Monday, 15 October 2012

Avoiding Selection Bias in Randomized Clinical Trials

Do you like to learn the essential concepts required to design rigorous randomized trials so as to ensure valid treatment comparisons, primarily by avoiding selection bias and other biases. The nature and objectives of randomization are discussed, as are those of masking, allocation concealment, blocking, stratification, dynamic randomization, and various types of bias that can arise. In addition, we cover analysis techniques that can be used to salvage reliable treatment comparisons even if some of these biases are detected. These methods are more advanced, and involve adaptations of the propensity score. We round out the course with consideration of crossover designs and self-controlled studies. Learn with Dr. Vance W. Berger in his online course "Avoiding Selection Bias in Randomized Clinical Trials" at For more details please visit at

Who Should Take This Course:
Anyone who designs, conducts, analyzes, or reviews randomized clinical trials. This includes research staff in pharmaceutical and biotechnology firms and CROs, regulators, journal editors, and students of biostatistics and epidemiology.

Course Program:

Course outline: The course is structured as follows

SESSION 1: Clinical Trial Designs - A Hierarchy
  • The need for comparison groups.
  • Historical vs. parallel comparison groups.
  • Self-selection vs. physician treatment decision vs. randomization.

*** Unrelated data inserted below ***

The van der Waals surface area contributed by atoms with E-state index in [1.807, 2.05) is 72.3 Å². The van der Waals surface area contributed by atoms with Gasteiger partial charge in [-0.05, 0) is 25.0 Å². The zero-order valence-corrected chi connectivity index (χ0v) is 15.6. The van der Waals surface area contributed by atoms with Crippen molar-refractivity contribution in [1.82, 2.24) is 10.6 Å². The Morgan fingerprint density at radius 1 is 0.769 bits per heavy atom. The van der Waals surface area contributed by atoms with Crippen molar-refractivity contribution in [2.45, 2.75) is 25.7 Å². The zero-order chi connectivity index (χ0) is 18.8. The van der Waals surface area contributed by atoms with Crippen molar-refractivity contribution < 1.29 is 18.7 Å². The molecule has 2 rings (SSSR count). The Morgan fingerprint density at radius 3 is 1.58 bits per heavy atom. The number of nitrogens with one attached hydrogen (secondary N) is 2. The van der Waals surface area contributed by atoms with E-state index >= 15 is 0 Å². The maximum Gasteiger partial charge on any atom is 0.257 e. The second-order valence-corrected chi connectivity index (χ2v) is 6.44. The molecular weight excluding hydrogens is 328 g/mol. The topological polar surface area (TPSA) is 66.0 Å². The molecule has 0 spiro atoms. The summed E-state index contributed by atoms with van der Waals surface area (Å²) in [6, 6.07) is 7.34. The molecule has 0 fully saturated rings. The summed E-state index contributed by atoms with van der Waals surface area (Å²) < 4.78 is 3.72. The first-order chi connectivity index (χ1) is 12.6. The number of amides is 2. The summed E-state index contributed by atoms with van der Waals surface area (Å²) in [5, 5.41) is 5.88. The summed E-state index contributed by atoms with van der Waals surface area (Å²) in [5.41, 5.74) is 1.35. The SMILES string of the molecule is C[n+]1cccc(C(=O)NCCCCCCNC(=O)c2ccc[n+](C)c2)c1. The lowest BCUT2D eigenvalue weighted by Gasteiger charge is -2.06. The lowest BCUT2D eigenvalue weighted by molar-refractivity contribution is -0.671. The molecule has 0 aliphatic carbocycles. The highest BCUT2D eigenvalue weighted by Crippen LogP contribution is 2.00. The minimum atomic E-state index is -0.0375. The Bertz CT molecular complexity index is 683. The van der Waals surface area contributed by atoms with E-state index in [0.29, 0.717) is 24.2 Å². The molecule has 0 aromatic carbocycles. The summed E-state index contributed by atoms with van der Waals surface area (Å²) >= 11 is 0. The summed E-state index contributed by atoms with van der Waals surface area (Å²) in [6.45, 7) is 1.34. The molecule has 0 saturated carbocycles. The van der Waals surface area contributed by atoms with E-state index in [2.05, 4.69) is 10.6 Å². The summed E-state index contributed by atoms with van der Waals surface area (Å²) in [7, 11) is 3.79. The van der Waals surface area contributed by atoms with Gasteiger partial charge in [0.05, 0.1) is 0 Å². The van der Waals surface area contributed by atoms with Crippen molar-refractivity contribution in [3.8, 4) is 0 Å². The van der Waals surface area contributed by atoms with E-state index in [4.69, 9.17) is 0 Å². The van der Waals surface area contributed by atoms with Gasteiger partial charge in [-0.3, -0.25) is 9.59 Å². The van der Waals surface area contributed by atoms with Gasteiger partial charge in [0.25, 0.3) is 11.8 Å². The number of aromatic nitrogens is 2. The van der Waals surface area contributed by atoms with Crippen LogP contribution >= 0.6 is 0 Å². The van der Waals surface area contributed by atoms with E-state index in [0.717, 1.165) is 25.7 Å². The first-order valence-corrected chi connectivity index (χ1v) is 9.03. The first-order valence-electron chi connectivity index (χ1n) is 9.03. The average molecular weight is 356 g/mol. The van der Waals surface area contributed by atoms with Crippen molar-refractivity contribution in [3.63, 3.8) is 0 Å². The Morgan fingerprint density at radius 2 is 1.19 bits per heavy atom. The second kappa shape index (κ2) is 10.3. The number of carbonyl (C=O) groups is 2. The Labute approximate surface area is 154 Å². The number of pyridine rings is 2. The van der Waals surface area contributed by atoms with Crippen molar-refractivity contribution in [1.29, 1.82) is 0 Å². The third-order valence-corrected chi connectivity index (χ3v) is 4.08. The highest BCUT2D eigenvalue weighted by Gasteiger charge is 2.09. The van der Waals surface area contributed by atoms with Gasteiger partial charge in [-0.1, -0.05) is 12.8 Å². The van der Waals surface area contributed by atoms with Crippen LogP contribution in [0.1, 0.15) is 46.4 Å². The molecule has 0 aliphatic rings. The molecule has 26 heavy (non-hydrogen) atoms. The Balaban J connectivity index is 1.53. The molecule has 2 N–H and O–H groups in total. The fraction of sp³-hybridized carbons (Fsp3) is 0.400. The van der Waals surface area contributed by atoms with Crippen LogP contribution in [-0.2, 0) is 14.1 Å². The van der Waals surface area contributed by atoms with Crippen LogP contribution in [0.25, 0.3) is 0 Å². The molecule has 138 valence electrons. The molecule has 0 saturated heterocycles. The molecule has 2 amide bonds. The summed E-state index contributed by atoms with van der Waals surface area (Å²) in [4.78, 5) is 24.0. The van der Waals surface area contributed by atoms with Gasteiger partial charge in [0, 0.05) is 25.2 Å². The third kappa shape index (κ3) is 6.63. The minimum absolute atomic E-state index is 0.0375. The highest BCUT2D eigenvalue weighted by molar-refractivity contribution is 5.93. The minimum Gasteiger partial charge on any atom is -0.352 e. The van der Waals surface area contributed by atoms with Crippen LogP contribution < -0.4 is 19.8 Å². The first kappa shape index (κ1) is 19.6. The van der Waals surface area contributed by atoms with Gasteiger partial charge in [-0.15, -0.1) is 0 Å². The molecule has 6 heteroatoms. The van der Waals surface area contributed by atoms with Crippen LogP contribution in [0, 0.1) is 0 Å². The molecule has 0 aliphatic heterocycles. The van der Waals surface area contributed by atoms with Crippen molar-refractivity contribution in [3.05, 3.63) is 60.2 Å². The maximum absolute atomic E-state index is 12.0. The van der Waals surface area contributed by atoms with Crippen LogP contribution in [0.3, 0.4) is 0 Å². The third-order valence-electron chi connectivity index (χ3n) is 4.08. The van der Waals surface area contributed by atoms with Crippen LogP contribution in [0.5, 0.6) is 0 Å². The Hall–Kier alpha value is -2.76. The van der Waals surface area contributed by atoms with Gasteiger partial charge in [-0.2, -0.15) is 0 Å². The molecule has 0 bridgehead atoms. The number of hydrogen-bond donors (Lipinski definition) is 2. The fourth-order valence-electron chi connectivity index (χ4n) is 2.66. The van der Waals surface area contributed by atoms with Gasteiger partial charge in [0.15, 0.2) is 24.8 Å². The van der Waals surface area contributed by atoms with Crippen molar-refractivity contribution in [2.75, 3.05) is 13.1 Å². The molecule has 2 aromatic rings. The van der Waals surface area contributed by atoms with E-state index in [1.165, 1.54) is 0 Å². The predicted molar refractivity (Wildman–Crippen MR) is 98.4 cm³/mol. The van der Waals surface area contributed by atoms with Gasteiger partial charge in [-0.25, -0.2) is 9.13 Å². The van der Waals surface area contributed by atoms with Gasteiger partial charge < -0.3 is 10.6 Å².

• Masking and allocation concealment.

SESSION 2: Detecting Violations of the Randomization Procedure
  • Baseline comparisons by treatment groups.
  • Baseline comparisons by P groups.
  • The Berger-Exner test and graph.

SESSION 3: Preventing Subversion of the Trial by Violations of Randomization
  • Permuted blocks with fixed or varied block size.
  • The maximal procedure.
  • Unrestricted randomization and chronological bias.

SESSION 4: Salvaging Trials Affected by Violations of Randomization
  • Excluding data from contaminated centers.
  • Excluding data from patients with predictable allocations.
  • Using the RPS as a covariate.

SESSION 5: Crossover Designs
  • Washout period.

The instructor, Dr. Vance W. Berger, is an Adjunct Professor at University of Maryland Baltimore County. He has written or co-written dozens of papers in peer reviewed journals in medicine and statistics and regularly reviews manuscripts for many of the top scholarly journals. He has also taught in the past at Rutgers University and the Johns Hopkins University School of Public Health, lectured all over the country on his research, and served as an FDA reviewer for over four years.

You will be able to ask questions and exchange comments with Dr. Vance W. Berger via a private discussion board throughout the course.   The courses take place online at in a series of 5 weekly lessons and assignments, and require about 15 hours/week.  Participate at your own convenience; there are no set times when you must be online. You have the flexibility to work a bit every day, if that is your preference, or concentrate your work in just a couple of days.

For Indian participants accepts registration for its courses at special prices in Indian Rupees through its partner, the Center for eLearning and Training (C-eLT), Pune.

For India Registration and pricing, please visit us at

Call: 020 66009116


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